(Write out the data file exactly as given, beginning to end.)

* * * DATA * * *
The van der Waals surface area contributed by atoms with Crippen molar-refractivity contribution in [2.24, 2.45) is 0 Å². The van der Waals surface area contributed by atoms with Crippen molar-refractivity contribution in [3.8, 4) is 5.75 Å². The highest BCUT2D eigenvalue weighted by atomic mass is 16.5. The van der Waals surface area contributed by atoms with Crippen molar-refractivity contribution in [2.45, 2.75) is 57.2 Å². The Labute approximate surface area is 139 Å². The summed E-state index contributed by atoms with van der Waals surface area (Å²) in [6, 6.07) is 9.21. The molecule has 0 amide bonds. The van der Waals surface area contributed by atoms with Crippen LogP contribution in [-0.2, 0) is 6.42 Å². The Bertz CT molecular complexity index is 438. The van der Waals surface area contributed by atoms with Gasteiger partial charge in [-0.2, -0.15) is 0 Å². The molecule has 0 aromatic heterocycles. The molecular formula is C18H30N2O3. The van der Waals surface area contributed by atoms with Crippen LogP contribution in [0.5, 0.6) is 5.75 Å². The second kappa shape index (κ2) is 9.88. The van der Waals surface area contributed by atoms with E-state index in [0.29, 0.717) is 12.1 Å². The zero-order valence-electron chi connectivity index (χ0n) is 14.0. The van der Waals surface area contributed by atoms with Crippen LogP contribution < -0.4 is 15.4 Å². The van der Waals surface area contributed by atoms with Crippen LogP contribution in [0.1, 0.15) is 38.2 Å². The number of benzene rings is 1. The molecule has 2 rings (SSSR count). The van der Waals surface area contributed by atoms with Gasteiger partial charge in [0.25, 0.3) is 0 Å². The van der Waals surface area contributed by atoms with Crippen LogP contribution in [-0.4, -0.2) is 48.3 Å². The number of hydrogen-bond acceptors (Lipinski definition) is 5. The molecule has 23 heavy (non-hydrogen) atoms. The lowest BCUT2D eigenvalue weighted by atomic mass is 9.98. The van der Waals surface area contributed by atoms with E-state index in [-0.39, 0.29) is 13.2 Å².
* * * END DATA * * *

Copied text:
The van der Waals surface area contributed by atoms with Crippen molar-refractivity contribution in [2.24, 2.45) is 0 Å². The van der Waals surface area contributed by atoms with Crippen molar-refractivity contribution in [3.8, 4) is 5.75 Å². The highest BCUT2D eigenvalue weighted by atomic mass is 16.5. The van der Waals surface area contributed by atoms with Crippen molar-refractivity contribution in [2.45, 2.75) is 57.2 Å². The Labute approximate surface area is 139 Å². The summed E-state index contributed by atoms with van der Waals surface area (Å²) in [6, 6.07) is 9.21. The molecule has 0 amide bonds. The van der Waals surface area contributed by atoms with Crippen LogP contribution in [-0.2, 0) is 6.42 Å². The Bertz CT molecular complexity index is 438. The van der Waals surface area contributed by atoms with Gasteiger partial charge in [-0.2, -0.15) is 0 Å². The molecule has 0 aromatic heterocycles. The molecular formula is C18H30N2O3. The van der Waals surface area contributed by atoms with Crippen LogP contribution in [0.5, 0.6) is 5.75 Å². The second kappa shape index (κ2) is 9.88. The van der Waals surface area contributed by atoms with E-state index in [0.29, 0.717) is 12.1 Å². The zero-order valence-electron chi connectivity index (χ0n) is 14.0. The van der Waals surface area contributed by atoms with Crippen LogP contribution < -0.4 is 15.4 Å². The van der Waals surface area contributed by atoms with Crippen LogP contribution in [0.1, 0.15) is 38.2 Å². The number of benzene rings is 1. The molecule has 2 rings (SSSR count). The van der Waals surface area contributed by atoms with Gasteiger partial charge in [0.25, 0.3) is 0 Å². The van der Waals surface area contributed by atoms with Crippen LogP contribution in [-0.4, -0.2) is 48.3 Å². The number of hydrogen-bond acceptors (Lipinski definition) is 5. The molecule has 23 heavy (non-hydrogen) atoms. The lowest BCUT2D eigenvalue weighted by atomic mass is 9.98. The van der Waals surface area contributed by atoms with E-state index in [-0.39, 0.29) is 13.2 Å².